U.S. technology stocks are the world’s most crowded trade, say fund managers overseeing US$601 billion, fueling fears about a bubble that could burst the market rally.

Investors surveyed by Bank of America Corp. have never been so unanimous in their conviction on the most popular asset class, with 80 per cent of participants citing long U.S. tech, up from 59 per cent in August. Among the market’s biggest tail risks, concerns about a tech bubble jumped to be ranked behind only a resurgence in COVID-19.

BofA’s global survey, conducted in the week through Sept. 10, offers insight into investor thinking a week after the Nasdaq 100’s sharp selloff forced market participants to doubt whether the rally in U.S. tech giants can keep going. The gains in U.S. equities over the past six months have to a large extent been led by a group of megacap tech and internet stocks known as the Faangs, which have prospered as lockdowns drove demand for online services.

Strategists led by Michael Hartnett said fund managers signaled that they are “paranoid tech” and have been decreasing their allocation to the sector in favor of more cyclical equities, such as cheaper value shares, small-caps and industrials. At the same time, they don’t see a regional rotation as investors boosted their overweight in U.S. equities and slashed exposure to euro-area and emerging-market stocks.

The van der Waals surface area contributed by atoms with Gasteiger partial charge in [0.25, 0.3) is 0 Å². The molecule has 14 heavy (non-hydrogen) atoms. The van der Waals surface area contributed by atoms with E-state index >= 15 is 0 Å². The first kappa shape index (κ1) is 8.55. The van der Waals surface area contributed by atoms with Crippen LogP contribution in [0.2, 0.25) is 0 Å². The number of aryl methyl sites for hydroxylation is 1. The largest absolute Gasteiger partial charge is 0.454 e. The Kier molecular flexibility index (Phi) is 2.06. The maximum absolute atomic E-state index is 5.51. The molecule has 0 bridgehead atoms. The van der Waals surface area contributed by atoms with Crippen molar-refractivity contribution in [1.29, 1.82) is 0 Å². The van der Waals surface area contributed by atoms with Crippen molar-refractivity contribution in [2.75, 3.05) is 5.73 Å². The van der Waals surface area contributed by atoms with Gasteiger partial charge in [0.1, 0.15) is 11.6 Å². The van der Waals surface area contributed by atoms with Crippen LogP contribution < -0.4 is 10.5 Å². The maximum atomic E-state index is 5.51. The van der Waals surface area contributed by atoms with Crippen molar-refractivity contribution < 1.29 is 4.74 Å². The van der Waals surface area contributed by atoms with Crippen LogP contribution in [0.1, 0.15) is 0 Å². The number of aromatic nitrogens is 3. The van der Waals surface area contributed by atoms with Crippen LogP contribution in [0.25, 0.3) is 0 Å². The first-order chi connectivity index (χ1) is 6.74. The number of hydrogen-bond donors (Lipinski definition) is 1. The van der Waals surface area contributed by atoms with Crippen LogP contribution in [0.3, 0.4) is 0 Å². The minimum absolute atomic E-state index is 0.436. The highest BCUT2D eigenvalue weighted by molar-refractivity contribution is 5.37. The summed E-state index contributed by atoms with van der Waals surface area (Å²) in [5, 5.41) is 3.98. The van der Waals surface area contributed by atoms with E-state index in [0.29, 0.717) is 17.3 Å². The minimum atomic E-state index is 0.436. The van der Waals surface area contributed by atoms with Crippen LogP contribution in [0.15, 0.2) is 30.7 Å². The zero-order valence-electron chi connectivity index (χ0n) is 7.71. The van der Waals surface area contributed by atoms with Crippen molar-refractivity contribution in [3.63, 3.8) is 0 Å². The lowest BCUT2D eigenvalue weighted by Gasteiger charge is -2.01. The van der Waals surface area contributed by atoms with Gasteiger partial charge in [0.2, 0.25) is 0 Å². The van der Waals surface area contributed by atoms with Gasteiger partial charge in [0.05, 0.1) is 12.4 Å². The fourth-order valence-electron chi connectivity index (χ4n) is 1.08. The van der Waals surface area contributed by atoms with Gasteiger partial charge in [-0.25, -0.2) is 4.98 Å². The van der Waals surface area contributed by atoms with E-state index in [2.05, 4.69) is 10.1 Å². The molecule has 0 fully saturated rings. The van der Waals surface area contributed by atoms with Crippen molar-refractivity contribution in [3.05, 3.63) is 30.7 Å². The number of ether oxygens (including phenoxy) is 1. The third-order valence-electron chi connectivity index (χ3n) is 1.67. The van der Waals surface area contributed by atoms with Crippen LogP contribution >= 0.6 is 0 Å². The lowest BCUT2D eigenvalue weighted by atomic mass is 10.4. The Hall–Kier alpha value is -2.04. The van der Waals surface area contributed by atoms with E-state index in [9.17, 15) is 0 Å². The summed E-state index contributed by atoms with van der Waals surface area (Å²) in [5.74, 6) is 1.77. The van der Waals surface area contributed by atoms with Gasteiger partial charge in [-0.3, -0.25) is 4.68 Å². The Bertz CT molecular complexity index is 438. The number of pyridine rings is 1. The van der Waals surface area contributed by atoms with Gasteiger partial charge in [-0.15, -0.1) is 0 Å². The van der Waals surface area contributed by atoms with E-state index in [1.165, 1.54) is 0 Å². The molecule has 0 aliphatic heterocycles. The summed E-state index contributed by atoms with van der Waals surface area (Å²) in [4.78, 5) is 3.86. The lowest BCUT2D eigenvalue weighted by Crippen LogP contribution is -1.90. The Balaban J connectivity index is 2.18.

Fund managers are feeling more confident about the economy, with 49 per cent of respondents saying a global recovery is in an early cycle phase compared with 37 per cent who believe the world is in a recession. Also, investors haven’t been this optimistic on corporate earnings growth since 2011, with 47 per cent betting profits will rise 10 per cent or more over the next 12 months.

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A COVID-19 vaccine remains in focus, with 39 per cent of surveyed fund managers expecting it in the first quarter of next year and 32 per cent betting on the fourth quarter of 2020. It’s also seen as the top possible trigger for higher rates, followed by inflation.

Other survey highlights include:

  • Cash levels rose to 4.8 per cent from 4.6 per cent
  • New bull market in stocks has started, according to 58 per cent of respondents
  • For economic recovery, 61 per cent predict U- or W-shaped recovery compared with 20 per cent expecting V-shaped
  • In addition to tech, investors also rotated out of healthcare, banks and large-caps
  • Net 18 per cent of investors are overweight equities, but far from “dangerously bullish”
  • U.K. remains the top regional underweight, although allocation to its stocks increased by 2 percentage points